As Long as Food Service Never Stops, Neither Should Food Safety Training
June 30, 2014 | 989 Views
As a trainer in the restaurant industry, I am expected to be an expert on a wide variety of topics and skillsets. On any given day, I could spend time working with our managers and employees on leadership principles, communication skills, recruiting, hiring, service, portioning, inventory control, cash control, delegation of tasks, and on and on.
But none of these comes close to being the most important ongoing training topic for my profession – that would definitely be food safety. Even though all foodservice employees here in Washington state must take a food handler course and pass a test before they can work in any restaurants, I do not believe that initial training is sufficient to make sure all of our guests consistently receive delicious and safe food and leave our establishments happy and healthy. As long as the food service never stops, in my opinion, neither should the food safety training.
If you agree with this thinking, then here are eight strategies that your company can adopt to help provide that ongoing training and ensure safe food coming out of your kitchens:
- The most effective method for promoting food safety is to talk about food safety. Constantly. As a trainer, you should bring it up every single time you enter a restaurant. Your multi-unit managers should include proper food handling techniques in the agendas of your staff meetings and district meetings, and make it an evaluation category for performance reviews and bonus considerations. Encourage your restaurant managers and chefs to bring up the topic during their daily pre-shifts, and encourage them to ask employees for their ideas to improve food safety. Make it an integral part of your employee awards and recognition programs, and publicize the names of your food safety superstars wherever possible. If you want to ingrain proper food handling practices into your company’s culture, then you need to emphasize its critical nature in as many conversations as possible. Remember: what gets talked about, gets done.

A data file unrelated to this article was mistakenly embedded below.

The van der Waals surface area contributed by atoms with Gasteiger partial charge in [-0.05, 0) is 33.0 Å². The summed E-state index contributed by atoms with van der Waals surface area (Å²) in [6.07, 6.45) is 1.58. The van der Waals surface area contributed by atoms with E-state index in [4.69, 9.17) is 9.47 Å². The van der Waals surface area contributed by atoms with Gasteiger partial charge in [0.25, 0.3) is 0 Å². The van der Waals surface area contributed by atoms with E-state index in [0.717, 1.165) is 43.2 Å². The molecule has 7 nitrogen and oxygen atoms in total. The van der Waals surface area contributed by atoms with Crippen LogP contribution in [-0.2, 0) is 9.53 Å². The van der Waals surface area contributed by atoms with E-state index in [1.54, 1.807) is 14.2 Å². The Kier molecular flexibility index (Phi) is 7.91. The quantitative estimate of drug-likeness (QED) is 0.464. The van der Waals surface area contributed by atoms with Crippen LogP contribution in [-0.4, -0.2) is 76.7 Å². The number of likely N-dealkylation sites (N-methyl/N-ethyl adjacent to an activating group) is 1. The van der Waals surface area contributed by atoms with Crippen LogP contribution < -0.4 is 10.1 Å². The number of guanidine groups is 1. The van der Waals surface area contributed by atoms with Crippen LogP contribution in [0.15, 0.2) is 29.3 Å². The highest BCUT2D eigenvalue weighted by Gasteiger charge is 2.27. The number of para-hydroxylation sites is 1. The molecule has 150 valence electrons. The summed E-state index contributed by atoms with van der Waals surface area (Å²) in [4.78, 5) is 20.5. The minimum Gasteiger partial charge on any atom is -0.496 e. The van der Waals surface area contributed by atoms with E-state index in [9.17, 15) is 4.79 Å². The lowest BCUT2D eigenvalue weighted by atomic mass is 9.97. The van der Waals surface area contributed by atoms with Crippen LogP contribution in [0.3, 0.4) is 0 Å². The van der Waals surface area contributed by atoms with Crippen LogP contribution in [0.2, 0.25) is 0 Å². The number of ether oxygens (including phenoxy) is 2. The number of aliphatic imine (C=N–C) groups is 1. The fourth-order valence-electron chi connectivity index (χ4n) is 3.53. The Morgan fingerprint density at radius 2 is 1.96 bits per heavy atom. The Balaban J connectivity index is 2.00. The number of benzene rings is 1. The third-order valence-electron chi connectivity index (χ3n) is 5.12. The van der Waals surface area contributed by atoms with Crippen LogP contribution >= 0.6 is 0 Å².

- Work with your operations team to create a food safety audit or evaluation form for use by the unit managers, regional managers, and field trainers to ensure regular monitoring of cleanliness and sanitation. These evaluations should include checking such items as hot and cold holding temperatures, cooking times and temps, sanitation procedures, handwashing logs, use of barriers to prevent bare-hand contact with ready-to-eat foods, proper inventory rotation, and multiple cutting board use for different food items. And if you are unsure about how to develop an effective food safety evaluation process, I would suggest three options: ask CHART members from similar concepts for tips on how they conduct these audits, check with your local health department to see if it has a training course on how to implement a self-inspection program for your locations, or work with an external auditing firm such a Steritech (auditing.steritech.com) to perform such audits on a regular basis.